Alexa

Austrian recalls abuse by priest

 Klaus Fluch, a self-described victim who says he suffered clerical sexual abuse, speaks at a news conference in Vienna, Austria, on Friday, April 2, ...
 Klaus Fluch, a self-described victim who says he suffered clerical sexual abuse, speaks at a news conference in Vienna, Austria, on Friday, April 2, ...

Austria Church Abuse

Klaus Fluch, a self-described victim who says he suffered clerical sexual abuse, speaks at a news conference in Vienna, Austria, on Friday, April 2, ...

Austria Church Abuse

Klaus Fluch, a self-described victim who says he suffered clerical sexual abuse, speaks at a news conference in Vienna, Austria, on Friday, April 2, ...

Klaus Fluch says he was about 10 when his parish priest first sexually assaulted him.
Decades later, the 46-year-old Austrian still vividly recalls the horror of being forced to kneel and endure five years of abuse by a trusted adult who was also his religion teacher in the southern village of St. Gallen.
"This priest played such an important role in our family, with my mother _ that's why I couldn't imagine that what he was doing was so bad," Fluch told The Associated Press in a recent interview. "Only much later did I fully realize what had happened."
Fluch is one of an increasing number of Austrians going public to allege abuse by clergy and employees of institutions _ such as schools _ run by the country's Catholic church.
While the number of actual cases remains unclear, a newly created group called the Platform Of Those Affected By Church Violence said Friday that more than 150 people have called its hot line since late last month to report 174 incidents of alleged abuse.
The group, which includes victims, psychologists, psychiatrists and lawyers, said about one-third of the callers claimed they had been sexually abused by priests or Catholic church employees, with the rest reporting physical or verbal abuse.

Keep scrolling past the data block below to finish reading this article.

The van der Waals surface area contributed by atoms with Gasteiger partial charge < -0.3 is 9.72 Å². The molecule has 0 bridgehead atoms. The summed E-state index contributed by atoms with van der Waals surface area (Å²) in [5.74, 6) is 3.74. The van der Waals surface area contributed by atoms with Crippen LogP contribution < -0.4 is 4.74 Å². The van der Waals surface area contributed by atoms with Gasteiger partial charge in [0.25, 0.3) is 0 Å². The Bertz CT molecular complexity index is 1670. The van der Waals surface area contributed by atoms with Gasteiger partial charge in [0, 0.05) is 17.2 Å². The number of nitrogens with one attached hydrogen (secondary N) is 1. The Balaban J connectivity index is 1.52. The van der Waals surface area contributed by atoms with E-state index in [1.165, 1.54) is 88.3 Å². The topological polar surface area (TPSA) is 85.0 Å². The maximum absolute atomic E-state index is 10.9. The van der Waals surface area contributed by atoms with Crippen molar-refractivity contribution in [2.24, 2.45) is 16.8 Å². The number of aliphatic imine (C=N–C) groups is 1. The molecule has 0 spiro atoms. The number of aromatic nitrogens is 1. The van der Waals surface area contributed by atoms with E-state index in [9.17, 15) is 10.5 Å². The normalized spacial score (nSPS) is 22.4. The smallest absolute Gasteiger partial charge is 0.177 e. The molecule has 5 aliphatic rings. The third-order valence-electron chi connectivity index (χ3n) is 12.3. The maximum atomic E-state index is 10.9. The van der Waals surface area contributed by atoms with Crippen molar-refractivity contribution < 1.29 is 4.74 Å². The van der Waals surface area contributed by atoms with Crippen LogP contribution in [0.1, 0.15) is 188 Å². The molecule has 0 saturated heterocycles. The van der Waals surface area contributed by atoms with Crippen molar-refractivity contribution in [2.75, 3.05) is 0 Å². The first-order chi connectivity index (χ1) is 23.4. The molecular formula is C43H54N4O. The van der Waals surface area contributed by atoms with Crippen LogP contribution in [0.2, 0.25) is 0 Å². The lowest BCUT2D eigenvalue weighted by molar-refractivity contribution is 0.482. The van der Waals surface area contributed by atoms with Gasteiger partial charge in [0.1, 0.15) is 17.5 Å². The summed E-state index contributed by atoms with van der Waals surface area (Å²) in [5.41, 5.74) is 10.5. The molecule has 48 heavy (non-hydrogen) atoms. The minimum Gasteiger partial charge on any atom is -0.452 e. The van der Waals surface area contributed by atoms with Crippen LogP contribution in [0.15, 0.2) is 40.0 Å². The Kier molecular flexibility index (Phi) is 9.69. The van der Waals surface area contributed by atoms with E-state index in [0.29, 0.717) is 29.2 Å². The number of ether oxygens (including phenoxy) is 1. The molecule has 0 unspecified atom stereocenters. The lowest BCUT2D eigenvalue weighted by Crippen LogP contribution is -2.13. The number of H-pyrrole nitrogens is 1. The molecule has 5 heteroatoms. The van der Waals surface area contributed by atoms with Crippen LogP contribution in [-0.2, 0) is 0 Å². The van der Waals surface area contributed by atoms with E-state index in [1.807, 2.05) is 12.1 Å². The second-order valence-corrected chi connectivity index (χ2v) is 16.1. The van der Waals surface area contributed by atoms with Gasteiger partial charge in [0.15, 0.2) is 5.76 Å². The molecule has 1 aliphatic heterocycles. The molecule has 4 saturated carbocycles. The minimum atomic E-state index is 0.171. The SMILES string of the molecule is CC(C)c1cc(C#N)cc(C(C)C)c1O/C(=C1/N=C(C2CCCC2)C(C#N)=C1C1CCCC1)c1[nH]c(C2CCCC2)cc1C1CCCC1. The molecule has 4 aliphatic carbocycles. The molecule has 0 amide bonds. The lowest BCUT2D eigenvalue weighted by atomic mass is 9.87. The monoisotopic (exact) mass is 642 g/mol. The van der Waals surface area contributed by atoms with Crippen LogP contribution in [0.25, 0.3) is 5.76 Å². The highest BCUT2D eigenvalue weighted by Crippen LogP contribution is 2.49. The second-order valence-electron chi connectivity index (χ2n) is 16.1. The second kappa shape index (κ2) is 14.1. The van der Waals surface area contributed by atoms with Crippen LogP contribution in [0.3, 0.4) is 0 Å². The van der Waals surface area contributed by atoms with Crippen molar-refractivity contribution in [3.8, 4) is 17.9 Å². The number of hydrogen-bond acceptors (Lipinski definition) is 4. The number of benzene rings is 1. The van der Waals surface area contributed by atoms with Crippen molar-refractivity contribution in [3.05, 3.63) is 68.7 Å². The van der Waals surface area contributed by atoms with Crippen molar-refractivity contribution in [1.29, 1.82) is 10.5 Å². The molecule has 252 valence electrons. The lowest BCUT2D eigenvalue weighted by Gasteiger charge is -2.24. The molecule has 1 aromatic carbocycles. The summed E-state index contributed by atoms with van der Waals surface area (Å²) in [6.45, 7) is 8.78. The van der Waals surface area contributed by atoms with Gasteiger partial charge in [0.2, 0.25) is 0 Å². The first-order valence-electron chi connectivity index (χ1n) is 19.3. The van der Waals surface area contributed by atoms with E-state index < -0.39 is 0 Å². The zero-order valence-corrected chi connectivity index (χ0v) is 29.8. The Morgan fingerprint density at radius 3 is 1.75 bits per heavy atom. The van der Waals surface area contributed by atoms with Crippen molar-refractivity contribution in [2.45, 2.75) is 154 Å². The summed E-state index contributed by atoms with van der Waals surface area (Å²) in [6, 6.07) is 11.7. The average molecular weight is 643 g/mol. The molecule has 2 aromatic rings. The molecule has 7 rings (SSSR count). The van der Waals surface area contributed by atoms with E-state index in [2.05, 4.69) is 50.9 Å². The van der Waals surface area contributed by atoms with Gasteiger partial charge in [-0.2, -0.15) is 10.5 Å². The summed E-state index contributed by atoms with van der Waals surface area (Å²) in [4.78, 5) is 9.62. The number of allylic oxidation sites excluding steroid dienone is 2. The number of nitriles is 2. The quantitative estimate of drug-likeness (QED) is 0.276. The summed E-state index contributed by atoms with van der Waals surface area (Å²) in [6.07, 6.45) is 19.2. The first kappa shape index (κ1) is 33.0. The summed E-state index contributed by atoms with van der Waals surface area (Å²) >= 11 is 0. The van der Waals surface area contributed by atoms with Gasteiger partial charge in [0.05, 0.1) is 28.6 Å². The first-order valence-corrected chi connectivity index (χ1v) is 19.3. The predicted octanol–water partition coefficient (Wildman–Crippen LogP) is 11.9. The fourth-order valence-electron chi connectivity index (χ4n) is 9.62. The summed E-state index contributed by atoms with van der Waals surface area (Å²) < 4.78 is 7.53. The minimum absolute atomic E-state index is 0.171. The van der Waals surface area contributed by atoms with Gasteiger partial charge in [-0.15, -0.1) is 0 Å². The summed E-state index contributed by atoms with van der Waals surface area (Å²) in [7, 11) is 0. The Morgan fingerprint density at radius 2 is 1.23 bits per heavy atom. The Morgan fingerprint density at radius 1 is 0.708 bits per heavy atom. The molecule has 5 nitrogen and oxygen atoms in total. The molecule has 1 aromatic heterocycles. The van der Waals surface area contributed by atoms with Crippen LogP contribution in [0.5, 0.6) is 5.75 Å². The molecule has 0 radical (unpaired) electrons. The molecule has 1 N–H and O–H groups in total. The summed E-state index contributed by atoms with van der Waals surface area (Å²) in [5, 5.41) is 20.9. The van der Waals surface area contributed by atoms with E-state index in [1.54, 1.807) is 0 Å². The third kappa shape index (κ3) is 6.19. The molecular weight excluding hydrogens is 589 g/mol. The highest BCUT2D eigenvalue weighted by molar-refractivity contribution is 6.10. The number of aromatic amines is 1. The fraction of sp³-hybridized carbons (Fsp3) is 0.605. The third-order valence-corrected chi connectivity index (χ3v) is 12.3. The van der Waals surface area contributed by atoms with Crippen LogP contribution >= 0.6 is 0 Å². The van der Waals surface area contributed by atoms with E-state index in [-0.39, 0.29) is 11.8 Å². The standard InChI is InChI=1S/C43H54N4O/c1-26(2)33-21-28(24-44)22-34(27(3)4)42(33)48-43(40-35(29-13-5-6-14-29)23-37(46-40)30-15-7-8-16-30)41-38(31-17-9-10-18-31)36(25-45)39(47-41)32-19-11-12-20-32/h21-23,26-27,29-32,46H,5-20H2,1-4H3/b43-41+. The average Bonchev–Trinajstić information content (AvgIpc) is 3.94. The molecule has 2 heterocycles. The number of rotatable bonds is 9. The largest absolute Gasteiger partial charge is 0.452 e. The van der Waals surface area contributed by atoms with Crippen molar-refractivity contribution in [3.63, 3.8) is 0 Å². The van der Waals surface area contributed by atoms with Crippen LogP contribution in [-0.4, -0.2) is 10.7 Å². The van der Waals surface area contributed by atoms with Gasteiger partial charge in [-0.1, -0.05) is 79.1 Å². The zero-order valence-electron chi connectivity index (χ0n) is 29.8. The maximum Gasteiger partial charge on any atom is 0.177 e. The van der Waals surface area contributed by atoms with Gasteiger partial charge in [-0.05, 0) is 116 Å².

Earlier in the week, the Catholic church said its abuse hot lines have logged 566 calls or e-mails this year. Officials said it was unclear how many of the reports would turn out to be concrete abuse claims, but that all would be followed up diligently.
Fluch _ who said he suffered from depression due to what happened to him _ claimed he knows of 25 others who were also abused by the same priest, identified as Berthold Stiebellehner who died earlier this year.
But most, he said, are too frightened to come forward.
"There are also cases that don't go back that far but these people are reluctant to out themselves," he said.
Fluch said he repeatedly tried _ in vain _ to report his abuse to church officials.
"For years, I tried to contact church representatives _ I sent registered letters and made calls _ but no one ever called back and that's why I came forward," said Fluch, who previously talked to local media and plans to publish a book about his experiences.
The abbot of the Admont monastery to which Stiebellehner belonged apologized for the abuse when allegations against the cleric surfaced several weeks ago.
"The damage caused by such culpable behavior can't be undone," Abbot Bruno Hubl said in a statement that also urged all victims to speak out.
Fluch, speaking about the situation countrywide, said he talks up to 10 hours a day to other victims who only feel comfortable opening up to him.
"The couple of hundred that have come forward so far aren't even the tip of the iceberg," he said.